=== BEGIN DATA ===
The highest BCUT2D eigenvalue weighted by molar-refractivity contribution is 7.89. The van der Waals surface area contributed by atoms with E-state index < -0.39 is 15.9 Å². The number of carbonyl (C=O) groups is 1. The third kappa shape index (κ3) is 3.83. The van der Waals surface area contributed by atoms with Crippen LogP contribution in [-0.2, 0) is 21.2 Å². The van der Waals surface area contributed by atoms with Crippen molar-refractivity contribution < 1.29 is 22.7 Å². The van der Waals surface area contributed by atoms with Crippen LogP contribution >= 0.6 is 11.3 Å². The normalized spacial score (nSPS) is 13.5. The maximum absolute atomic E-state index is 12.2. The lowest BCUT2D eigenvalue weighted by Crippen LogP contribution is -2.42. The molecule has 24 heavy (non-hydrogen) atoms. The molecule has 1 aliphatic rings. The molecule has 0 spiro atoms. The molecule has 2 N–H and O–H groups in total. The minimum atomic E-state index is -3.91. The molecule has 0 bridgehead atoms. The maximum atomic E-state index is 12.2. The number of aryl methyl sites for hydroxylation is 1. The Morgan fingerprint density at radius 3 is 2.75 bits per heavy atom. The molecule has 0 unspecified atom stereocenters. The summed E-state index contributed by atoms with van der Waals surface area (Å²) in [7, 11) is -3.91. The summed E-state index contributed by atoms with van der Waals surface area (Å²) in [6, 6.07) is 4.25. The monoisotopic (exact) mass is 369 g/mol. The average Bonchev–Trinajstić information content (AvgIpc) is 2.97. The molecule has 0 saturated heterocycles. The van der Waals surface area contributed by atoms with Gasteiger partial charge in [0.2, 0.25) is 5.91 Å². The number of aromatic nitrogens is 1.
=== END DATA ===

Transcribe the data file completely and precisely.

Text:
The highest BCUT2D eigenvalue weighted by molar-refractivity contribution is 7.89. The van der Waals surface area contributed by atoms with E-state index < -0.39 is 15.9 Å². The number of carbonyl (C=O) groups is 1. The third kappa shape index (κ3) is 3.83. The van der Waals surface area contributed by atoms with Crippen LogP contribution in [-0.2, 0) is 21.2 Å². The van der Waals surface area contributed by atoms with Crippen molar-refractivity contribution < 1.29 is 22.7 Å². The van der Waals surface area contributed by atoms with Crippen LogP contribution >= 0.6 is 11.3 Å². The normalized spacial score (nSPS) is 13.5. The maximum absolute atomic E-state index is 12.2. The lowest BCUT2D eigenvalue weighted by Crippen LogP contribution is -2.42. The molecule has 24 heavy (non-hydrogen) atoms. The molecule has 1 aliphatic rings. The molecule has 0 spiro atoms. The molecule has 2 N–H and O–H groups in total. The minimum atomic E-state index is -3.91. The molecule has 0 bridgehead atoms. The maximum atomic E-state index is 12.2. The number of aryl methyl sites for hydroxylation is 1. The Morgan fingerprint density at radius 3 is 2.75 bits per heavy atom. The molecule has 0 unspecified atom stereocenters. The summed E-state index contributed by atoms with van der Waals surface area (Å²) in [7, 11) is -3.91. The summed E-state index contributed by atoms with van der Waals surface area (Å²) in [6, 6.07) is 4.25. The monoisotopic (exact) mass is 369 g/mol. The average Bonchev–Trinajstić information content (AvgIpc) is 2.97. The molecule has 0 saturated heterocycles. The van der Waals surface area contributed by atoms with Gasteiger partial charge in [0.2, 0.25) is 5.91 Å². The number of aromatic nitrogens is 1.